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Notice: The NSCA website is scheduled to undergo system maintenance from 12:00 AM - 2:30 AM EST. During this time, there may be short service interruptions across the site and some parts of the site may not be accessible. We apologize for any inconvenience while we work to improve the website experience and security.

The Evolution of Red and Infrared Light Therapy in Modern Times

by Juan Gonzalez, PhD, CSCS, Yuliana Sanchez-Trinidad, and Keyla Olmeda
NSCA Coach June 2024
Vol 11, Issue 1

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The aim of this article is to share with strength and conditioning coaches how red light therapy has evolved from its early beginnings to contemporary times, as well as to address the many benefits for athletes.

Introduction

The aim of this article is to share with strength and conditioning coaches how red light therapy has evolved from its early beginnings to contemporary times, as well as to address the many benefits for athletes. In recent years, red light therapy, or photobiomodulation (PBM) as it is now referred to, has received much attention in terms of its anti-inflammatory effects and ability to enhance athletic performance (14). Red light therapy can be described as utilizing red or near-infrared (NIR) light to stimulate, heal, or regenerate damaged tissue as well as increase the quantity of antioxidants (14). The reasoning behind using PBM for enhancing sports performance is due to the stimulation of mitochondrial activity that is triggered after red or near-infrared light exposure on tissue, which results in a vigorous increase of the source of energy needed for muscle work, known as adenosine triphosphate (ATP) (14).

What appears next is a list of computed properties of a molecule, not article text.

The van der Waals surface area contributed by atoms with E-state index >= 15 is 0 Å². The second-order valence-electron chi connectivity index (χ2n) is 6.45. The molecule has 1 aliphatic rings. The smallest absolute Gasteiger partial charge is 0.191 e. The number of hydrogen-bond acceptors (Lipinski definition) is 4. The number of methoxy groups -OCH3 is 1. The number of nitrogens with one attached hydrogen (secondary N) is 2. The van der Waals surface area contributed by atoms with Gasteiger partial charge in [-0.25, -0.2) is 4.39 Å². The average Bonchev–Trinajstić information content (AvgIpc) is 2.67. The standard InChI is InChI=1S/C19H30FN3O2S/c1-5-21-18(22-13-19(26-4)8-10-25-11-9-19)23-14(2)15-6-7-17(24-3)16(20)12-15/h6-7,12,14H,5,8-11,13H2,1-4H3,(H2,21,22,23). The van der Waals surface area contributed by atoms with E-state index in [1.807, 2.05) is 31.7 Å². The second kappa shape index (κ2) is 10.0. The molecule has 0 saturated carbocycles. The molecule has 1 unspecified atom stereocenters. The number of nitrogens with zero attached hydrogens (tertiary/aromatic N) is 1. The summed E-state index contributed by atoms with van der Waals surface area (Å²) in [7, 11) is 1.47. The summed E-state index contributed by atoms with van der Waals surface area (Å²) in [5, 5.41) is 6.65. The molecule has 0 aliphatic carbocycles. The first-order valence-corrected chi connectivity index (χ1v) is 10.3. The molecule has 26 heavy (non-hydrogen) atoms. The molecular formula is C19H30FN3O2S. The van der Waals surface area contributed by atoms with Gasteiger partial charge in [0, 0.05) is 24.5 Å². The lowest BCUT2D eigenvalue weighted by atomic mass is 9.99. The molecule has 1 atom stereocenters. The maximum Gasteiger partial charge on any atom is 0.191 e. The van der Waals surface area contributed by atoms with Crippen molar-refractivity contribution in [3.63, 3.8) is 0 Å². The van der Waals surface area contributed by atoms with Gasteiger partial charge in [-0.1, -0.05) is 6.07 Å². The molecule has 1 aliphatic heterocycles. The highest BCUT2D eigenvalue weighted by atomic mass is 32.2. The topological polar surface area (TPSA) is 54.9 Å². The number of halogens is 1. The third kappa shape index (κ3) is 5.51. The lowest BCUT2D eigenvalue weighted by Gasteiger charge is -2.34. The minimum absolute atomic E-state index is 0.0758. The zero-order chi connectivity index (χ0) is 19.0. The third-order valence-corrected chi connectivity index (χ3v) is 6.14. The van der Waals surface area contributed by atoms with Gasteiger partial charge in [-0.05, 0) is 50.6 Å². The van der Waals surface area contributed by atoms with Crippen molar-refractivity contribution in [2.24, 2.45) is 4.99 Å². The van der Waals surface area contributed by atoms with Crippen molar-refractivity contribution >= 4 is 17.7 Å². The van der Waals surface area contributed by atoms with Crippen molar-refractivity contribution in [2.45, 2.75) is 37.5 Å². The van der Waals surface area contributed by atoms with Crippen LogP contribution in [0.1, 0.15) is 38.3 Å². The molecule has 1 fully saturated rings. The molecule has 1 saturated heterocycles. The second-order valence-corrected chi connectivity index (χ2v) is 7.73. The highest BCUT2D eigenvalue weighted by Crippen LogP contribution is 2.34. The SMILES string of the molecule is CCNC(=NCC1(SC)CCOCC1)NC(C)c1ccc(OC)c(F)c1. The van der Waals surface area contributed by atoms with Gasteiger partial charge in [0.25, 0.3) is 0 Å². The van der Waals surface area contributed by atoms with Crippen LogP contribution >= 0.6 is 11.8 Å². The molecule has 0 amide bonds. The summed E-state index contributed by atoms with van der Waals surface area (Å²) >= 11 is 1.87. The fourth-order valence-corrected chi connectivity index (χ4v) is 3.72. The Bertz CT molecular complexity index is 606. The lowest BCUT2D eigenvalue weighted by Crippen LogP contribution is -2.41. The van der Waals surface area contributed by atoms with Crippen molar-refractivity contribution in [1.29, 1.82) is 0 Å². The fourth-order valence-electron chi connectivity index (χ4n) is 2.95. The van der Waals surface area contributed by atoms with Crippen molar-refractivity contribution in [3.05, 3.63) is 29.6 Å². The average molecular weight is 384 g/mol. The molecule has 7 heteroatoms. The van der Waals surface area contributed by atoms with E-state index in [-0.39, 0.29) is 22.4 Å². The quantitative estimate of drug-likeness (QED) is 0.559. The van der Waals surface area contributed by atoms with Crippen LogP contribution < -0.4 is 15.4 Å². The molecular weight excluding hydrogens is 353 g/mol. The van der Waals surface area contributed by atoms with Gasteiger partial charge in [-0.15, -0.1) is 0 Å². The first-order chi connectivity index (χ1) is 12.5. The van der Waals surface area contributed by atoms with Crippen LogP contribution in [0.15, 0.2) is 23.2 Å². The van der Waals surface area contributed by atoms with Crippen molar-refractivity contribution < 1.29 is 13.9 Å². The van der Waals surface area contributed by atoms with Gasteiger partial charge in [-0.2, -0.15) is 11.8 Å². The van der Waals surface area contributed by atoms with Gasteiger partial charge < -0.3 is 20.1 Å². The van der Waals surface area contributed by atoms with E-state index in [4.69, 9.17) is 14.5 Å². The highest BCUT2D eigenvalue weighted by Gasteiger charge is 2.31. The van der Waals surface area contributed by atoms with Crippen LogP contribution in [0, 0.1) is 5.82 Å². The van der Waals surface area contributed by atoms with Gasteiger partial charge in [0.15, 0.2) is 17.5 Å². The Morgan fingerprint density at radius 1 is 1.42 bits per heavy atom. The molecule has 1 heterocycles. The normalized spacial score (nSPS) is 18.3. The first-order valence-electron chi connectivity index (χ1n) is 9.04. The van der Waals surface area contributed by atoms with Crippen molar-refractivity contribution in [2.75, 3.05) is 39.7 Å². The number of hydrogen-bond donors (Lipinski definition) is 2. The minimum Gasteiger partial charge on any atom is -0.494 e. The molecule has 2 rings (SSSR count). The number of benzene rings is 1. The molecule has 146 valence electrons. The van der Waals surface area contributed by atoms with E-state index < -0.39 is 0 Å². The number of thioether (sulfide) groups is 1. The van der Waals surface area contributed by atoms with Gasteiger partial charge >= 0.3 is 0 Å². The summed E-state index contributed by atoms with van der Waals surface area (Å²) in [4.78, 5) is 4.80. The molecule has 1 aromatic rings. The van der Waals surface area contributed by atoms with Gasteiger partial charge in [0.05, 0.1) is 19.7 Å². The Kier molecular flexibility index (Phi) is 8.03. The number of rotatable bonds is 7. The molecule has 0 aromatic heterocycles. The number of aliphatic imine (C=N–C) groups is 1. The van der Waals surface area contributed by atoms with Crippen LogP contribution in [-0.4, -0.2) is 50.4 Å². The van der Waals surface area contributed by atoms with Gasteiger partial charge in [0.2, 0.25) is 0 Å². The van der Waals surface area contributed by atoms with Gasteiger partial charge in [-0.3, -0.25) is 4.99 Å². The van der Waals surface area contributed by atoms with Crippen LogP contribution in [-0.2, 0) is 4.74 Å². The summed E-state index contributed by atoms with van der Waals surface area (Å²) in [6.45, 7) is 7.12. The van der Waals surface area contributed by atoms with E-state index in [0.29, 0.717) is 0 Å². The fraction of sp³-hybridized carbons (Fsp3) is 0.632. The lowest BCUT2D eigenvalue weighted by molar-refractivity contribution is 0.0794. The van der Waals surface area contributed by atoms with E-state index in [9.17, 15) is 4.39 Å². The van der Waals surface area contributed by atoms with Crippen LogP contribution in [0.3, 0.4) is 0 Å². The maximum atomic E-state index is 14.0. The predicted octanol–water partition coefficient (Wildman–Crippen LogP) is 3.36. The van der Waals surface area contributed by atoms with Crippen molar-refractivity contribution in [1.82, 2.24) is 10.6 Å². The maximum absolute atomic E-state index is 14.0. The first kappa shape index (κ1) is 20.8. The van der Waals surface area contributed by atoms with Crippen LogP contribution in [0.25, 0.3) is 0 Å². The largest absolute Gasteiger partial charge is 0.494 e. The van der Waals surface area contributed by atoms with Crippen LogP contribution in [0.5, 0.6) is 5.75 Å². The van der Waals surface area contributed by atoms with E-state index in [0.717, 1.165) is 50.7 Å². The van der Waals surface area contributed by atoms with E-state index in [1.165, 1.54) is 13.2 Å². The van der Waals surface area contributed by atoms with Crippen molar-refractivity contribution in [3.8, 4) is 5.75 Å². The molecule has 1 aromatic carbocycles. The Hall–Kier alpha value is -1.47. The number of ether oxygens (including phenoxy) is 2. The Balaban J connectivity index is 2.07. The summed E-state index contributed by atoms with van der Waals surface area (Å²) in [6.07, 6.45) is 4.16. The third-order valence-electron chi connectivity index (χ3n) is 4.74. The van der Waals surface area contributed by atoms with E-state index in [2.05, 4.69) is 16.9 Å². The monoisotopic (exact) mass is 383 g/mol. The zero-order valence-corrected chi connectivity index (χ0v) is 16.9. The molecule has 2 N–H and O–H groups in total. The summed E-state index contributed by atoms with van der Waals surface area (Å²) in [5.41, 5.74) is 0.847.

Historically, PBM was initially utilized to prevent muscle damage and fatigue with animal models, specifically rats (14). These models were carried out by irradiating the skeletal muscles with PBM before a bout of intense exercise followed by an assessment of creatine kinase (CK) levels to measure the extent of muscle damage (14). Another experimental study, which similarly utilized animal models, found that PBM was able to enhance defenses against oxidative stress, inhibit inflammation, and reduce CK activity (14). These early findings with animal models were vital in order to prove the effectiveness of PBM and begin clinical trials for the prevention of muscle damage, improvement of muscle performance, and enhancement of exercise recovery in humans (14).

Modern PBM has the merit of becoming a valuable tool for strength and conditioning coaches. Research shows that sleep, which is an important factor in the process of recovery and preventing overtraining syndrome, can be enhanced with PBM therapy (30,38). Furthermore, increased skeletal muscle performance and an improved defense against damage to skeletal muscle tissue have been associated with PBM therapy (31). Research also suggests that strength training with PBM could be superior to strength training alone (16). These are but a few of the numerous benefits that red light therapy has to offer.

This article originally appeared in NSCA Coach, a quarterly publication for NSCA Members that provides valuable takeaways for every level of strength and conditioning coach. You can find scientifically based articles specific to a wide variety of your athletes’ needs with Nutrition, Programming, and Youth columns. Read more articles from NSCA Coach »

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Juan Gonzalez, PhD, CSCS

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Juan Gonzalez is an Associate Professor within the Department of Health and Human Performance and the College of Health Professions at the University ...

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